Developer Reading List, April 02, 2013 New books on Java, Erlang, Unit Testing, Windows and more.
by Robert Hanmer
When a classic text such as Buschman's multi-volume Pattern-Oriented Software Architecture is reissued by the publisher in a more accessible version, such as the "For Dummies" series, it's worth seeing how the new presentation works.
The author, who has spent much of his career working with and teaching patterns, is well qualified for the task. The result, however, is mixed. The book does a good job of presenting the concept of a pattern and explaining its benefits. However, the choices of patterns he lists are questionable. He uses the same pipes and filters, master-slave, forwarder-receiver, and MVC found in the original work. But when it comes time to adding the Gang of Four (GoF) patterns, the author is MIA. He frequently refers to the book as a seminal influence, but useful patterns such as command, decorator, and visitor are not explained (the last two don't even appear in the index). Many of the remaining GoF entries get short shrift (bridge, façade,and prototype get one passing mention each.) I believe that readers who have some knowledge of GoF will expect to see more coverage in this volume and be disappointed.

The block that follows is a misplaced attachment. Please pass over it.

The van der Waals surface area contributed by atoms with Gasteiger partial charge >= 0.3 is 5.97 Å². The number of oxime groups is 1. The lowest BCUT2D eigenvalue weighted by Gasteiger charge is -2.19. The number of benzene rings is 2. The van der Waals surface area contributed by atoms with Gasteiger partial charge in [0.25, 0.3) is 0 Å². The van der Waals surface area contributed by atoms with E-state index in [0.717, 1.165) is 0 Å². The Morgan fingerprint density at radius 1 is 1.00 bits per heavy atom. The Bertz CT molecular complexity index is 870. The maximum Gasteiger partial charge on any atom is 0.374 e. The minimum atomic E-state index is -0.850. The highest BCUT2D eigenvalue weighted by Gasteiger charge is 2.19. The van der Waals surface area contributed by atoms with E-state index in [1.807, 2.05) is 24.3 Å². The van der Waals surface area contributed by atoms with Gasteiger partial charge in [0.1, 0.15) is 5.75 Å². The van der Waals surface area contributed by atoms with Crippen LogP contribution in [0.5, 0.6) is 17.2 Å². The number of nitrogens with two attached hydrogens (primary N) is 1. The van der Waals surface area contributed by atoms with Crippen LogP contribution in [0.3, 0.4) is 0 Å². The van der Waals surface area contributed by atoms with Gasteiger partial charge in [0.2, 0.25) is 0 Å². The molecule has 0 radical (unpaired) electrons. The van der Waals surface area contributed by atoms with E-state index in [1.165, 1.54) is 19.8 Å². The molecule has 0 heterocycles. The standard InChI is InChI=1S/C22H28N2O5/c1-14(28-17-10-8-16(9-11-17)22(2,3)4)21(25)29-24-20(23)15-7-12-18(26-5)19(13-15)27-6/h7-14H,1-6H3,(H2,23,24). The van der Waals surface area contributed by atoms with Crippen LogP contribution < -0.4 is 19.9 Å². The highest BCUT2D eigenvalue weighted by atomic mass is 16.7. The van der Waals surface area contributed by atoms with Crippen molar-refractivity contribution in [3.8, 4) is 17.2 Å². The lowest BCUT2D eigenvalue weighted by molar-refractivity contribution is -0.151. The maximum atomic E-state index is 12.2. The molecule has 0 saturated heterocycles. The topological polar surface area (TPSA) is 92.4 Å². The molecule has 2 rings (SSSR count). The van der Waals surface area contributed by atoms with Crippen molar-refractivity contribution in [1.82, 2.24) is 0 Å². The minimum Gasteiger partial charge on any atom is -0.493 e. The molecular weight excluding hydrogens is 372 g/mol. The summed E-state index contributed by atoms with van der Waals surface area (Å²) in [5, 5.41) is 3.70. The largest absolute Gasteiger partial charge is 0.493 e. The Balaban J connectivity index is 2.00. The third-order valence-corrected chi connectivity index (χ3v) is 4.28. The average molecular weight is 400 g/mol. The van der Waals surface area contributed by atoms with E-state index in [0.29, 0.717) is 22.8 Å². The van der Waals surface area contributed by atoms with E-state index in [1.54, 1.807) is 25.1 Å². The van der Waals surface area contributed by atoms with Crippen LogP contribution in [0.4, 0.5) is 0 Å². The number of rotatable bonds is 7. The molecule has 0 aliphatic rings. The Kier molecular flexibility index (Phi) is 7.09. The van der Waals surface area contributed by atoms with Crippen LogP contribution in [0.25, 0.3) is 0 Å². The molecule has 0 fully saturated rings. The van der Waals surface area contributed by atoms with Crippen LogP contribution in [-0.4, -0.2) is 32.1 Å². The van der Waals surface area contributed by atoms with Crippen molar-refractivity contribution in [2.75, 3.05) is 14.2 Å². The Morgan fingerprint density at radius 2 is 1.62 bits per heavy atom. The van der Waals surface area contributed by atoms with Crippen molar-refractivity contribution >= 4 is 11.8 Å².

Likely because this book is in the "For Dummies" series, it does not include implementation code. The closest it comes is UML diagrams and, surprisingly, some CRC cards. I expected that the lack of code would prove to be a more serious limitation than it was. The author's ability to stay at a conceptual level but anchor it in specific examples is workable. This book will be useful to managers who need a greater understanding of patterns, but don't need to implement them themselves.